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Let's overreact to Week 7 in the NFL: The Bears will miss the playoffs

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Nagy still committed to Trubisky (0:33)

Bears head coach Matt Nagy confirms his commitment to Mitchell Trubisky, who Nagy says was rusty in his return, but he wasn't alone. (0:33)

Just before halftime Thursday night, things appeared to have taken a bleak turn for the Chiefs, their fans and really anyone who wants to believe things can be good and special in this wild, unpredictable world. Patrick Mahomes, the most thrilling player in today's NFL, was lying on the ground with his kneecap in the wrong place, and the Chiefs were facing life without the league MVP -- a potential Super Bowl season headed down the drain.

If ever there was a time when overreaction was justified, that might have been it. But the sun came up Friday, the MRI news came back as good as it could have, and it looks as if Mahomes might miss only three games.

Then Sunday rolled around, and the Raiders got smoked by the Packers and the Chargers shot themselves in their one remaining unshot toe, and ... well, that leads us to the first proposition in this week's Overreaction Monday column:


The Chiefs will survive Mahomes' absence

The verdict: NOT AN OVERREACTION. Look, it absolutely stinks Mahomes has to miss any amount of time at all. He's breathtaking to watch -- the game and the league are better when he's on the field -- and no matter whom you root for, you can't be happy he is hurt. But look at what has happened around the injury. The Chiefs finished the game that very night and beat the division-rival Broncos. The Raiders' and Chargers' losses Sunday left 5-2 Kansas City as the only AFC West team with a winning record.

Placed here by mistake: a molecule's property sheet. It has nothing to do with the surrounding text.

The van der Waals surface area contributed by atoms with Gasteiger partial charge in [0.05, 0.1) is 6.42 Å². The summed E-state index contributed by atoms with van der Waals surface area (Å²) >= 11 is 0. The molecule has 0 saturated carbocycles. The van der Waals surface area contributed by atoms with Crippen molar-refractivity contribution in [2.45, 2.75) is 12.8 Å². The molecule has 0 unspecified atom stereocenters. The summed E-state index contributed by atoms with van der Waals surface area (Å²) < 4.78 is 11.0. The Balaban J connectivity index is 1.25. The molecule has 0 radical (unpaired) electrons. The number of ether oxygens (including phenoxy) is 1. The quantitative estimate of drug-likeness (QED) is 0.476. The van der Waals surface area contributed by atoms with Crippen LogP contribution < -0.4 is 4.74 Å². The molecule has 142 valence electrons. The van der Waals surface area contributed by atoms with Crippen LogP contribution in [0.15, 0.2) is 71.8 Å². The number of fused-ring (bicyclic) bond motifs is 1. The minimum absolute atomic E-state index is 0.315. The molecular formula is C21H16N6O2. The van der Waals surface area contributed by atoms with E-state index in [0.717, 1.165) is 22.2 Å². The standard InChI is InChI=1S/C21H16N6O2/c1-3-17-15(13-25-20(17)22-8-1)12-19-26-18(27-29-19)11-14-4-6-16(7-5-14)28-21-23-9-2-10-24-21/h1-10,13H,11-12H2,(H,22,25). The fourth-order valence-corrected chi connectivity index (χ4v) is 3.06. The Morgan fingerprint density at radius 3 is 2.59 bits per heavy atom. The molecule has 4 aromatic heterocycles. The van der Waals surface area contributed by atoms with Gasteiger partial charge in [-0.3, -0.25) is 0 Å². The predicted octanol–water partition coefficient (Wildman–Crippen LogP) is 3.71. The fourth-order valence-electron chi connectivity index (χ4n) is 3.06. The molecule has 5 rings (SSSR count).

The schedule is no fun. If Mahomes misses only three games, they will be home games against the 6-1 Packers and the 5-2 Vikings and a road game at the 3-4 Titans. Replacement quarterback Matt Moore is a veteran for whom the spotlight won't be too bright. The offense is loaded with playmakers who can help him out. And with a game-and-a-half lead on the Raiders and a three-game lead on the rest of the division, the Chiefs can afford to lose one or a couple of those games and still be in position to coast home with an AFC West title once Mahomes is healthy.